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JULY- Somer Treat is presented with an American flag during a celebration of life ceremony for Forest Service Officer and West Glacier resident Brad Treat at Legends Stadium in Kalispell. Treat was mountain biking near his home in West Glacier with a family member on June 29 when he came down a trail and collided with a bear, leading to a fatal attack. Approximately 2,500 people attended an emotional 90-minute service at Legends Stadium, where Treat was memorialized as an inspirational role model who dedicated his heart and soul to his job, his family and his entire community. “Brad was Superman to many of us, and while he would never admit that, he proved it to us multiple times a day,” said Kyle Johnson, Treat’s uncle and a longtime park ranger at Glacier National Park. Greg Lindstrom | Flathead Beacon

JULY- Somer Treat is presented with an American flag during a celebration of life ceremony for Forest Service Officer and West Glacier resident Brad Treat at Legends Stadium in Kalispell. Treat was mountain biking near his home in West Glacier with a family member on June 29 when he came down a trail and collided with a bear, leading to a fatal attack. Approximately 2,500 people attended an emotional 90-minute service at Legends Stadium, where Treat was memorialized as an inspirational role model who dedicated his heart and soul to his job, his family and his entire community. “Brad was Superman to many of us, and while he would never admit that, he proved it to us multiple times a day,” said Kyle Johnson, Treat’s uncle and a longtime park ranger at Glacier National Park. Greg Lindstrom | Flathead Beacon

West Glacier Man Killed by Bear While Biking

Friends, family and a large contingent of the law enforcement community gathered in Kalispell in July to remember Brad Treat, a 38-year-old U.S. Forest Service officer who was killed by a bear while mountain biking near Glacier National Park. Approximately 2,500 people attended an emotional 90-minute service at Legends Stadium, where Treat was memorialized as an inspirational role model who dedicated his heart and soul to his job, his family and his entire community.

Treat was mountain biking near his home in West Glacier with a family member on June 29 when he came down a trail and collided with a bear, according to state wildlife officials investigating the incident. The bear was later identified as a grizzly.

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GOP Sweeps Election, Except for Governor’s Race

Montana Democrats extended their legacy of control in the governor’s office to 16 years, a triumph that stands out as the lone bright spot for a party that lost all other statewide offices, while the GOP retained decisive control of the state House and Senate. The Republicans’ dominance allowed them to seize control of four out of five seats on the Montana Land Board, a feat the party achieved by winning campaigns for attorney general, superintendent of public instruction, auditor, and secretary of state. Democrat Gov. Steve Bullock won a hotly contested reelection campaign against GOP candidate Greg Gianforte.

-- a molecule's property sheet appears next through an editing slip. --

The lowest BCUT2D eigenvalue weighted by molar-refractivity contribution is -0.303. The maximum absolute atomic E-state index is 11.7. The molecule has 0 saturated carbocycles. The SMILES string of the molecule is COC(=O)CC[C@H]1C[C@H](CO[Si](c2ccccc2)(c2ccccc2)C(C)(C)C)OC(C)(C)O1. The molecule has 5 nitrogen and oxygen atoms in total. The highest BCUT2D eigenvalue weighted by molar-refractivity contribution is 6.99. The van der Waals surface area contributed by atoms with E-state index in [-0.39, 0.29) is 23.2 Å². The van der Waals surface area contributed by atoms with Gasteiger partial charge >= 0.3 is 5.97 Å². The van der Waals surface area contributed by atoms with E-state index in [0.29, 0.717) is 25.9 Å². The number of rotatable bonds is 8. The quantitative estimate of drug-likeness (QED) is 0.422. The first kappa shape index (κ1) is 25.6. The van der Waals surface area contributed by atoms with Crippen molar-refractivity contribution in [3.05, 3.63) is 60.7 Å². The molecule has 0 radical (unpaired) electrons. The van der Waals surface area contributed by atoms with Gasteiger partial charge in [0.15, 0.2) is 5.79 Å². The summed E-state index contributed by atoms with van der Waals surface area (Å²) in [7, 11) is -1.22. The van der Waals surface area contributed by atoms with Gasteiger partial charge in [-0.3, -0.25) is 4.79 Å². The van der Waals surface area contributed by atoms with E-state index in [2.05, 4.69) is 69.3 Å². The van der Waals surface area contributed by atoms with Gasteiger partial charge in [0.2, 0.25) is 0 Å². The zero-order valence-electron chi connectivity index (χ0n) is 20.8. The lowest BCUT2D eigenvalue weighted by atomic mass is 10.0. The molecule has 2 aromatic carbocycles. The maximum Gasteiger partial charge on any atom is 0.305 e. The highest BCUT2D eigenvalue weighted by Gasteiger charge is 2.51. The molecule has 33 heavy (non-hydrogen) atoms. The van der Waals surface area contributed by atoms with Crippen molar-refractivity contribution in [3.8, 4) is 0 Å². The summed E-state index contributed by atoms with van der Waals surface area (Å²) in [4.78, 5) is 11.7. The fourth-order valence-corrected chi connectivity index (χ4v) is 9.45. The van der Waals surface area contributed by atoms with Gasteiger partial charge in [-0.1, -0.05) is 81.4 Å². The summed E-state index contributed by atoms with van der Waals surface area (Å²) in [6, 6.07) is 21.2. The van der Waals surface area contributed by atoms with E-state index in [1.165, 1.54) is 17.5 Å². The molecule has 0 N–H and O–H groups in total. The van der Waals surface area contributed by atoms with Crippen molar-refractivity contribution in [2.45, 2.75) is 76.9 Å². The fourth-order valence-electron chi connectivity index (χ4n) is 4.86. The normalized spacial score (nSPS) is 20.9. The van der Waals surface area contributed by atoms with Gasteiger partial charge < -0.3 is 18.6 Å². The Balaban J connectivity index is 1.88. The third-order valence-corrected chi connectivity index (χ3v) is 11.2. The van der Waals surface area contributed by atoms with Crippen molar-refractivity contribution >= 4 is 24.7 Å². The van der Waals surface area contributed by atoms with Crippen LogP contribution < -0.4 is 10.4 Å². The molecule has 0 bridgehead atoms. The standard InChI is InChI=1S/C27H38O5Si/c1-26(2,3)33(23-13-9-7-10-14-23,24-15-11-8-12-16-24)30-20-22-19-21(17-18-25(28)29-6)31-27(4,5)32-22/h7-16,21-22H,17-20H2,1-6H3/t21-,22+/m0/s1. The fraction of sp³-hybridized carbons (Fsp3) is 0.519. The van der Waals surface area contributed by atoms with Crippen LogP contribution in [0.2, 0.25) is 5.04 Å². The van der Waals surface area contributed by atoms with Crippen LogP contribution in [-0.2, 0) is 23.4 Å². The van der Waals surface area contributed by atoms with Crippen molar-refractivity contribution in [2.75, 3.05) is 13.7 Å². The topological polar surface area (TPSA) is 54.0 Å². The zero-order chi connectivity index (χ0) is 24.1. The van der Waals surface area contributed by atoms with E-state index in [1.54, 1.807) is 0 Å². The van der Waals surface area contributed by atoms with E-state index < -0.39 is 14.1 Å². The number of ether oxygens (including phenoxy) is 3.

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Meth Epidemic Sweeps the Flathead

The Flathead County Sheriff’s Office and the Northwest Montana Drug Task Force confiscated as much methamphetamine in the first five months of 2016 as it did all of last year. Local law enforcement officials say the spike in confiscated methamphetamine reflects a rise in the drug’s use across the Flathead Valley and Montana, which has also resulted in a spike in theft in the valley, according to authorities. The spread of meth is also driving demand for foster homes. As the number of child protection cases in Montana continues to grow, there is a shortage of available foster families able to take these children into their homes. According to the Montana Department of Child and Family Services, there were 851 children in foster care in 2010 due to abuse or neglect resulting from parental substance abuse. In early April 2016, that number was 1,658.

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Whitefish Repudiates Racist Ideology of ‘Alt-Right’

The city of Whitefish on Dec. 5 repudiated the racist ideology of part-time resident Richard Spencer, a white nationalist leader whose views have recently been elevated by high-profile media reports that reference his ties to this mountain community.

Before a packed council chambers brimming with residents who raised signs reading “Love Lives Here,” Whitefish Mayor John Muhlfeld read a proclamation firmly declaring that Spencer’s views and those of the so-called “alt-right” are “a direct affront to our community’s core values and principles,” establishing a symbolic gulf between the inclusive spirit of the tiny resort town and Spencer’s vision of a racially exclusive white ethno-state.

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County Looks to Build Detention Center as Jail Crowding Continues

With a growing population and a persistent drug problem, Flathead County’s jail has been busting at the seams in recent months. Built to hold 60 inmates in the 1980s, today the detention center in Kalispell frequently holds more than 100 every night. In 2016, the county began to build an addition to the current jail that will add up to 40 beds, but Sheriff Chuck Curry said that is not enough. County officials are expected to look at building a brand new jail in 2017.

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After Years of Conflict, Libby Mayor Steps Down

Libby Mayor Doug Roll resigned in September after eight years as the community’s highest elected official. The decision to step down came after a tumultuous summer, when a group of local citizens and city council members tried to recall Roll, alleging that he had abused his power and violated his oath of office. A judge dismissed the effort, ruling the mayor had never violated the law, but Roll announced soon after that he felt he could no longer effectively lead the community. For years, Roll butted heads with other members of the city council, specifically Allen Olsen. City Council President Brent Teske was appointed mayor a few weeks after Roll stepped down.